At seventeen I was becoming more comfortable with the label “asexual” and more ready to accept that maybe my life was going to be different to the life I’d always pictured. I remember a friend of mine cautioning me against deciding too quickly, because how could I know if I never tried? This felt kind of ridiculous given that the only semi-romantic feelings I’d ever felt before had been strictly fictional. What was the point in basing my identity around some far-off hypothetical that I could not picture if I tried? I’d never had a crush before. I’d even started to wonder (resignedly) if maybe asexual-aromantic was the appropriate term for someone like me.
Then I moved schools – to a performing arts specialised establishment – and I fell hard and fast for a girl.
Then, for a moment, it all seemed to make sense.
In actuality, it had become even more confusing. Now that I know what romantic feelings feel like, and I’m certain I am capable of them, I have to face the possibility that such a thing might be out of reach for someone like me.
I tried online dating recently. I put the label “asexual” on the top of my profile and made sure to mention it again at least once in conversation. I went on two or three dates with a girl who seemed to understand, but later said she worried she was “giving me the wrong idea” because I’d invited her to hang out at my place. We fell out of touch after that.
I genuinely don’t know how to be any more straight-forward than this.
What I actually want is to ask upfront and straight away: “How much does sex matter to you? Could you be happy without it?” Unfortunately, these make for pretty shit icebreakers.
Every piece of supportive guidance I’ve seen or read, online or within my own social sphere, is geared towards a single-minded suggestion that “you’ll find another asexual person.” This is the answer given as opposed to an otherwise understood truth that I will not be accepted by anyone “normal.”
I don’t mean to imply I would be unhappy to find someone who is also asexual and with whom a romantic attraction could be fostered, just that the way this suggestion is often posed to me is in a deflective way, not a helpful way. It feels dismissive and like a bleak reminder that I won’t ever be enough. As does the suggestion that I give more importance to friendships because surely that’s what I’m actually looking for?
I would be happy if my family was made up of friendships and platonic bonds, but friendship is so often sidelined in the face of romance and I want someone I can trust to stay. I don’t want to force anyone to give up something they feel is necessary in a romantic relationship. But is it really so completely black and white? Maybe it’s my fault because I love the idea of romance as it is presented in PG13+ fiction, but if love is so powerful then why is it rendered dead in the face of something as inconsequential as sex?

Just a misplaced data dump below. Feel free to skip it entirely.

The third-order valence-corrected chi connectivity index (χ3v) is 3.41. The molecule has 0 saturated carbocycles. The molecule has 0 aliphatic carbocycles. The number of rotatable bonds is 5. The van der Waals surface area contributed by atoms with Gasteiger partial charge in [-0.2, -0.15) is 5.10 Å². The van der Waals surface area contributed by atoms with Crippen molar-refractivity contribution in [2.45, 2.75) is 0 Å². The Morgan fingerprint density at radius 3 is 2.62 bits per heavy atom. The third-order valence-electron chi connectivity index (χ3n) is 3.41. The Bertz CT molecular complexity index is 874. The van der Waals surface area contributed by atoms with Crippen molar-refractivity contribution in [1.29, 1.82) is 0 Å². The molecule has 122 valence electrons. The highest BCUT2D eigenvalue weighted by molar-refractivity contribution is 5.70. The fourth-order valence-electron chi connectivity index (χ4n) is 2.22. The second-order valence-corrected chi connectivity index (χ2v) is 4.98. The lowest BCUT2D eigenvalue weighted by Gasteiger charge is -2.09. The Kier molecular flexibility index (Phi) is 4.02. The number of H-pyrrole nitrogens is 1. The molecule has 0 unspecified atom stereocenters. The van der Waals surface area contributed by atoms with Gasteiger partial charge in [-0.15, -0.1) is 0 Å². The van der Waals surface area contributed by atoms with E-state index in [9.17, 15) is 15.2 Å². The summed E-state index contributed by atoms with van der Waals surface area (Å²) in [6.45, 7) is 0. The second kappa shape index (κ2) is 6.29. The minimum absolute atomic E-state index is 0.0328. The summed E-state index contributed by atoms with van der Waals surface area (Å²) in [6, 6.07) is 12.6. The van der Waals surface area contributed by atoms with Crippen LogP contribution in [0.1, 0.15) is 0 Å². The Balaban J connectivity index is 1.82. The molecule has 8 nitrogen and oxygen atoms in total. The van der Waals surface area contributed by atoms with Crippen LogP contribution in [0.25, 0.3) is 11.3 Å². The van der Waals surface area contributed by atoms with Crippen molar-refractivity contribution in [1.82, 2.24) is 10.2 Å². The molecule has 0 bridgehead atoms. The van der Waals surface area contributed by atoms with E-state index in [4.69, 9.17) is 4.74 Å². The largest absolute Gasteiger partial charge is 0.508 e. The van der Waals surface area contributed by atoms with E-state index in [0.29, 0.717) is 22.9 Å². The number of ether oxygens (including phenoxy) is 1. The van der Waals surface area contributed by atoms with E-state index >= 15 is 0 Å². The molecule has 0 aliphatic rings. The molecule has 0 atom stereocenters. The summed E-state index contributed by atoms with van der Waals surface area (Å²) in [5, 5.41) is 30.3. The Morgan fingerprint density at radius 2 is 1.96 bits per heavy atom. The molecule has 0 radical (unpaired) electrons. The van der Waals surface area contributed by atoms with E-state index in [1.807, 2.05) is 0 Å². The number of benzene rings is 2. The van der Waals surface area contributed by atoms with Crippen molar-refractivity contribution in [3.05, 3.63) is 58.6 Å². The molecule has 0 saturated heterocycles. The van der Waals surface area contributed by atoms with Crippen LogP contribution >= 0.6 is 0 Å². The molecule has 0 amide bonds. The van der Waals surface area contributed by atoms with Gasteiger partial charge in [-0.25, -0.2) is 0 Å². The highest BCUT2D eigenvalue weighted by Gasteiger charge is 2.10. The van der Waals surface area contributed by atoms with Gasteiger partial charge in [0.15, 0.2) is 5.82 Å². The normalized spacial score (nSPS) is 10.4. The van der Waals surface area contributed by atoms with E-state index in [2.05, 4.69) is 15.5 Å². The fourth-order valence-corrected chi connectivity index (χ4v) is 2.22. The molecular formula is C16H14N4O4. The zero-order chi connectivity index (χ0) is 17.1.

If sex is a requirement for some people, then fine, but how do I know for whom this is true? (Is it the majority?) I don’t know how to put myself out there living with a fucking sword over my head, knowing that love will not be enough for some. I am so scared to give all of myself to someone and have them see me as incomplete and therefore incompatible in return.
If someone saw me, and before learning of my orientation, felt that I was ideal in every other way… Doesn’t it say painfully too much about my worth as a person that after learning they might just as easily toss me aside?
A year or so ago, I read a book called Loveless by Alice Oseman. In it, an asexual aromantic girl is propositioned by a boy who includes in his confession a promise that he wouldn’t need sex to be happy if he could be happy with her. I had to take a break from reading at that point because I was crying too much.
How many people are like that? How many people aren’t asexual but consider love to be the more important factor in a relationship over sex? Are there any?
I guess what I’m saying is… I wish people could understand the way I feel. I wish more people talked about dating and asexuality.
ASEXUAL: A person who experiences little or no sexual feelings or desires, or who is not sexually attracted to anyone.
AROMANTIC: A person who experiences little or no romantic attraction to anyone, who does not have romantic feelings.
ASEXUAL AROMANTIC: A person who experiences little or no sexual or romantic attraction to anyone.